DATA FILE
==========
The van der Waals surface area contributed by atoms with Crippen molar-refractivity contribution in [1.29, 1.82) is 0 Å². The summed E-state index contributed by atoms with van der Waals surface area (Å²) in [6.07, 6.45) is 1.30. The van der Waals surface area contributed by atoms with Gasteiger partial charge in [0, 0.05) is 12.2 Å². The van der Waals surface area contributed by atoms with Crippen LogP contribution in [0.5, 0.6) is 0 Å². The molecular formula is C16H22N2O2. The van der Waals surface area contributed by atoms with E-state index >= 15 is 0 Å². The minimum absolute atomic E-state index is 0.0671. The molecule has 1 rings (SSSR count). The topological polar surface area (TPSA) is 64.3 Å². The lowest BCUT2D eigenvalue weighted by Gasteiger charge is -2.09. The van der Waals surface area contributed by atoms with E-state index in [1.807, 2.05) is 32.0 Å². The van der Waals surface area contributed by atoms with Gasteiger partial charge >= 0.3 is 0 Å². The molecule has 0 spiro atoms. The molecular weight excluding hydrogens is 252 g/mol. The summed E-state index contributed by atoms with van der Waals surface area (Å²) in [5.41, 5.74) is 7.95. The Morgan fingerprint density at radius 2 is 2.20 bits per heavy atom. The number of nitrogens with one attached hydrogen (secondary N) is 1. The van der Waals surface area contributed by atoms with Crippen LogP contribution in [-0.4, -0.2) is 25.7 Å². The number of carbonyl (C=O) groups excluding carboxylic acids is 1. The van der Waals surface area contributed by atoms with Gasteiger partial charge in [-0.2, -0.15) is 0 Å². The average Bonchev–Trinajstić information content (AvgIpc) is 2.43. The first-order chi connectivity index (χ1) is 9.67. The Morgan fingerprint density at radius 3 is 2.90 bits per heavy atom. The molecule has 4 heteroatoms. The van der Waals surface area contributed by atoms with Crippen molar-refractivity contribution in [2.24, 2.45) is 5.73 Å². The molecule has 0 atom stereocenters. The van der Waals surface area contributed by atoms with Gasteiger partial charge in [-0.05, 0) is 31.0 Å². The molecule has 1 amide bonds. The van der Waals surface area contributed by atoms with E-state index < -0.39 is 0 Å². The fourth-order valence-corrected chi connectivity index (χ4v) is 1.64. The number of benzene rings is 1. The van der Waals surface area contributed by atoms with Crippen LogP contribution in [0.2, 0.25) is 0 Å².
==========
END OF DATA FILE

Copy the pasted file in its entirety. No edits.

The van der Waals surface area contributed by atoms with Crippen molar-refractivity contribution in [1.29, 1.82) is 0 Å². The summed E-state index contributed by atoms with van der Waals surface area (Å²) in [6.07, 6.45) is 1.30. The van der Waals surface area contributed by atoms with Gasteiger partial charge in [0, 0.05) is 12.2 Å². The van der Waals surface area contributed by atoms with Crippen LogP contribution in [0.5, 0.6) is 0 Å². The molecular formula is C16H22N2O2. The van der Waals surface area contributed by atoms with E-state index >= 15 is 0 Å². The minimum absolute atomic E-state index is 0.0671. The molecule has 1 rings (SSSR count). The topological polar surface area (TPSA) is 64.3 Å². The lowest BCUT2D eigenvalue weighted by Gasteiger charge is -2.09. The van der Waals surface area contributed by atoms with E-state index in [1.807, 2.05) is 32.0 Å². The van der Waals surface area contributed by atoms with Gasteiger partial charge >= 0.3 is 0 Å². The molecule has 0 spiro atoms. The molecular weight excluding hydrogens is 252 g/mol. The summed E-state index contributed by atoms with van der Waals surface area (Å²) in [5.41, 5.74) is 7.95. The Morgan fingerprint density at radius 2 is 2.20 bits per heavy atom. The number of nitrogens with one attached hydrogen (secondary N) is 1. The van der Waals surface area contributed by atoms with Crippen LogP contribution in [-0.4, -0.2) is 25.7 Å². The number of carbonyl (C=O) groups excluding carboxylic acids is 1. The van der Waals surface area contributed by atoms with Gasteiger partial charge in [-0.2, -0.15) is 0 Å². The average Bonchev–Trinajstić information content (AvgIpc) is 2.43. The first-order chi connectivity index (χ1) is 9.67. The Morgan fingerprint density at radius 3 is 2.90 bits per heavy atom. The molecule has 4 heteroatoms. The van der Waals surface area contributed by atoms with Crippen molar-refractivity contribution in [2.24, 2.45) is 5.73 Å². The molecule has 0 atom stereocenters. The van der Waals surface area contributed by atoms with Gasteiger partial charge in [-0.05, 0) is 31.0 Å². The molecule has 1 amide bonds. The van der Waals surface area contributed by atoms with E-state index < -0.39 is 0 Å². The fourth-order valence-corrected chi connectivity index (χ4v) is 1.64. The number of benzene rings is 1. The van der Waals surface area contributed by atoms with Crippen LogP contribution in [0.2, 0.25) is 0 Å².